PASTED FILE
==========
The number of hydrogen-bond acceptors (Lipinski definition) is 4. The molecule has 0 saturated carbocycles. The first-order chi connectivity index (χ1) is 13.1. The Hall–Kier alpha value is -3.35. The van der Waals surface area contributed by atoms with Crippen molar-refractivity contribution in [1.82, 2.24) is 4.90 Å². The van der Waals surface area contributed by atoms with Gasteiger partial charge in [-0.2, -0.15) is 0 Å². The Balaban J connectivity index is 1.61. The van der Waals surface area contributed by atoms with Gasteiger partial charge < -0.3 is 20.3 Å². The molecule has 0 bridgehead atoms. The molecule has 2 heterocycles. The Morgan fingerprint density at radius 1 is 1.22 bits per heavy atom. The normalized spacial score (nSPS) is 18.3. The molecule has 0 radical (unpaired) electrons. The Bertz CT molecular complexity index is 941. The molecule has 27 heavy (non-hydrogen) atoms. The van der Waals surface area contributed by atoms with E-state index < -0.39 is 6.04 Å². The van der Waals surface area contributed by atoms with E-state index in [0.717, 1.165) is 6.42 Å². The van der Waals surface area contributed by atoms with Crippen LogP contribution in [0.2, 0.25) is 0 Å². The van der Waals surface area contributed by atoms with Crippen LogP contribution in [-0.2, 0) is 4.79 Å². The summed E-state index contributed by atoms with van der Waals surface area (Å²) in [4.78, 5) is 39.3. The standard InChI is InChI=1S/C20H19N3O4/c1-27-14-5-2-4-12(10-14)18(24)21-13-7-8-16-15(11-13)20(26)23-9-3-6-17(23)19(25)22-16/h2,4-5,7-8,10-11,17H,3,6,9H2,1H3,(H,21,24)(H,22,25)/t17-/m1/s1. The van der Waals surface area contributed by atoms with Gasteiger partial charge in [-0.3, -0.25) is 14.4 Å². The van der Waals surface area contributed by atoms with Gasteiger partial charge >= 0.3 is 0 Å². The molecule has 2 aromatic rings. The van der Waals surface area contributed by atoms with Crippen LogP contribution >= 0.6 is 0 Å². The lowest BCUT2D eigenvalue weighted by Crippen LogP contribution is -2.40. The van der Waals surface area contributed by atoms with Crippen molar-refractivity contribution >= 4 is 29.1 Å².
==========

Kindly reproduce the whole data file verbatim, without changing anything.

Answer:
The number of hydrogen-bond acceptors (Lipinski definition) is 4. The molecule has 0 saturated carbocycles. The first-order chi connectivity index (χ1) is 13.1. The Hall–Kier alpha value is -3.35. The van der Waals surface area contributed by atoms with Crippen molar-refractivity contribution in [1.82, 2.24) is 4.90 Å². The van der Waals surface area contributed by atoms with Gasteiger partial charge in [-0.2, -0.15) is 0 Å². The Balaban J connectivity index is 1.61. The van der Waals surface area contributed by atoms with Gasteiger partial charge < -0.3 is 20.3 Å². The molecule has 0 bridgehead atoms. The molecule has 2 heterocycles. The Morgan fingerprint density at radius 1 is 1.22 bits per heavy atom. The normalized spacial score (nSPS) is 18.3. The molecule has 0 radical (unpaired) electrons. The Bertz CT molecular complexity index is 941. The molecule has 27 heavy (non-hydrogen) atoms. The van der Waals surface area contributed by atoms with E-state index < -0.39 is 6.04 Å². The van der Waals surface area contributed by atoms with E-state index in [0.717, 1.165) is 6.42 Å². The van der Waals surface area contributed by atoms with Crippen LogP contribution in [0.2, 0.25) is 0 Å². The van der Waals surface area contributed by atoms with Crippen LogP contribution in [-0.2, 0) is 4.79 Å². The summed E-state index contributed by atoms with van der Waals surface area (Å²) in [4.78, 5) is 39.3. The standard InChI is InChI=1S/C20H19N3O4/c1-27-14-5-2-4-12(10-14)18(24)21-13-7-8-16-15(11-13)20(26)23-9-3-6-17(23)19(25)22-16/h2,4-5,7-8,10-11,17H,3,6,9H2,1H3,(H,21,24)(H,22,25)/t17-/m1/s1. The van der Waals surface area contributed by atoms with Gasteiger partial charge in [-0.3, -0.25) is 14.4 Å². The van der Waals surface area contributed by atoms with Gasteiger partial charge >= 0.3 is 0 Å². The molecule has 2 aromatic rings. The van der Waals surface area contributed by atoms with Crippen LogP contribution >= 0.6 is 0 Å². The lowest BCUT2D eigenvalue weighted by Crippen LogP contribution is -2.40. The van der Waals surface area contributed by atoms with Crippen molar-refractivity contribution >= 4 is 29.1 Å².